Episode Seven: Michelle Law
And we’re back! For our season two premiere, playwright, actor and screenwriter Michelle Law joins us to chat about her recent trip to Hollywood, her earliest forays into writing, and the joys and challenges of creating the award-winning web series Homecoming Queens. Michelle Law is a freelance writer based in Sydney, Australia. She writes for print, film and television, and theatre. As a screenwriter, she has received an Australian Writer’s Guild AWGIE award for her interactive media work, and had her films screened on the ABC and at film festivals locally and abroad. She has also been a recipient of the Queensland Premier's Young Publishers and Writers Award. Her debut play Single Asian Female was staged in Brisbane and Sydney to sold out audiences. Homecoming Queens, the web series she co-created, co-wrote and stars in premiered on SBS On Demand this year – the first online series commissioned by SBS. She is currently working on the feature film adaptation of Alice Pung's young adult novel Laurinda.
A World of One's Own: Portrait of a Bright Future with Atong Atem
How important is it to make yourself and others visible? What can a photograph achieve, and what is the power of the photographer? Tai Snaith and Atong Atem discuss all the different aspects of Atong’s identity and how making sense of them informs her artwork. Atong explains what it is like to grow up ‘between cultures’ as a South Sudanese person in Australia and the liminality that exists as part of that. Atong openly addresses the complex nature of racism and the very real issue of ‘everyday racism’, often by ‘good’ people. With a practice that has always leaned towards portraiture and self-portraiture, this conversation with Atong very much revolves around ideas of the self, the power of the photographer, and power of accessing and owning your family history. Additional Resources: Atong’s website: Native Tongue by Mojo Juju: LightWork website: The Bakehouse Project: MECCA M-Power:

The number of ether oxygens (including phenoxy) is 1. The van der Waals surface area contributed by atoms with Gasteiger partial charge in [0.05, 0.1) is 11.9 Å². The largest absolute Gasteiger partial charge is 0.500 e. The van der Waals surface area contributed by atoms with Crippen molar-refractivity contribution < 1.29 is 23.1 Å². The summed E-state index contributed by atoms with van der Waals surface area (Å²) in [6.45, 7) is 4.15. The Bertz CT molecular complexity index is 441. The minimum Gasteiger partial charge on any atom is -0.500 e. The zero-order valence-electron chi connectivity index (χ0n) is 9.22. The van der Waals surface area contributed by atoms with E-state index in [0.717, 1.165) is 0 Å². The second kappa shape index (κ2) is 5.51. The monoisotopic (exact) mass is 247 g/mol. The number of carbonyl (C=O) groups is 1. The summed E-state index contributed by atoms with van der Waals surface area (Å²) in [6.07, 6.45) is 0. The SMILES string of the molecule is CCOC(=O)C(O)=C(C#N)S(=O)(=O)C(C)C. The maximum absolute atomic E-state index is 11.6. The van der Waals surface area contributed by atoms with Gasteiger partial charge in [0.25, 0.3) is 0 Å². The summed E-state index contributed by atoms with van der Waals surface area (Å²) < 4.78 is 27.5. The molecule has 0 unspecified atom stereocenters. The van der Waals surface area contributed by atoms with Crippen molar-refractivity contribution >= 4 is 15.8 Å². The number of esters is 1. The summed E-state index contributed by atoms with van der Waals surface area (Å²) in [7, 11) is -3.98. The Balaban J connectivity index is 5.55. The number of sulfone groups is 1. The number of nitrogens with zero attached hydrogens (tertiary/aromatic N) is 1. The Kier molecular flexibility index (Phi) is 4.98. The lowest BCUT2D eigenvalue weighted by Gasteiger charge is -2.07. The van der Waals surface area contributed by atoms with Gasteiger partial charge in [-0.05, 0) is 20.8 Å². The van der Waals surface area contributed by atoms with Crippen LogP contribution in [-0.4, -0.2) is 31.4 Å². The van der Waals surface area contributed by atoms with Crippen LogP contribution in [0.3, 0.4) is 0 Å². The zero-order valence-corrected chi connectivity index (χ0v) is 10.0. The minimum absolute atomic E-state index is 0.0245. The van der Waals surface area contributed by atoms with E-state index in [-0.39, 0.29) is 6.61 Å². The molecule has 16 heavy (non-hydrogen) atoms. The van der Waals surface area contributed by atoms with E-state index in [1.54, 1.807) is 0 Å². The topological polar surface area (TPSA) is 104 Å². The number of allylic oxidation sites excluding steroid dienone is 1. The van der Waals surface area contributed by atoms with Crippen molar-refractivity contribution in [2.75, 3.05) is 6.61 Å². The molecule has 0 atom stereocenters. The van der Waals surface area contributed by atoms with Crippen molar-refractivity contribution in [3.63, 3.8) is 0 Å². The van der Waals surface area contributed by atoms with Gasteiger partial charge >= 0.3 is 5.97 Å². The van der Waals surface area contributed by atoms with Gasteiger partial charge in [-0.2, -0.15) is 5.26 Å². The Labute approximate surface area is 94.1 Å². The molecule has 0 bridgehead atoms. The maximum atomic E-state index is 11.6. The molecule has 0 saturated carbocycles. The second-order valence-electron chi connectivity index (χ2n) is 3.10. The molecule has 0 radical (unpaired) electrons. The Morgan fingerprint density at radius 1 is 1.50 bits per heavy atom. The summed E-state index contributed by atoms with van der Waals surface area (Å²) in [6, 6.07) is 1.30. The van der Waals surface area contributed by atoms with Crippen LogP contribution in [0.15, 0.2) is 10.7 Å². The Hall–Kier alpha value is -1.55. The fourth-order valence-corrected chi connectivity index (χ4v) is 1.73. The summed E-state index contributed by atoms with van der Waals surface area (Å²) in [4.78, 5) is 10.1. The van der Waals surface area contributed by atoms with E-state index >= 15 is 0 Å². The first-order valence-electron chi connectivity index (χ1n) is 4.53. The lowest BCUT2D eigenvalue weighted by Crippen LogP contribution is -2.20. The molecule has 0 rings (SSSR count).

Uncle Jack Charles
Jack is an actor, musician, potter and gifted performer but in his nearly 70 years he has also been homeless, a heroin addict, a thief and a regular in Victoria’s prisons. A member of the Stolen Generation Jack has spent his life in between acting gigs, caught in the addiction/crime/doing time cycle. RESOURCES: Interview with the Guardian: TEDx Talk: Mentoring Indigenous Inmates  Archie Roach Foundation Shut Youth Prisons  Indigenous Social Justice Association  Won Wron Prison  William Cooper Vicky Roach on Doin Time (3CR) "Roach was given her first charge sheet at the age of two and a half – for neglect by way of destitution, a device to remove her from her mother and place her in foster care." (Read this article where Roach is quoted here) Turnbull rejects New Zealand offer to take 150 refugees from detention [recent update: Dutton looks at taking up New Zealand offer to resettle 150 refugees] Corranderk Marumail Healing Program Jack Charles Versus the Crown clips Interview with Uncle Jack and edited version of the film Bastardy  The Torch Project  About the Torch Confined 9 Exhibition, 2018 Ahn Do: Brush with Fame featuring Jack Charles (Series 2, Ep. 9) Jack Charles portrait, People's Choice Award Parkville riots:
ACT I ~ Australia's Own Ronnie Biggs ~
Raquel O’Brien is tormented by secrets. She begins her journey of exposing her family’s shared past by first uncovering the forces that brought her parents, Elizabeth and Ralph, together. When Elizabeth discovers her family are fugitives, Ralph’s character is put into question.
#31: Picnic Tropicana
It started as an idea in a Darlinghurst cafe and became the world’s largest short film festival. Tropfest has helped kickstart generations of Australian film careers throughout its 25 year history. While controversy and financial hardship has threatened the event, Tropfest has endured and the picnic continues.
01 | The Voice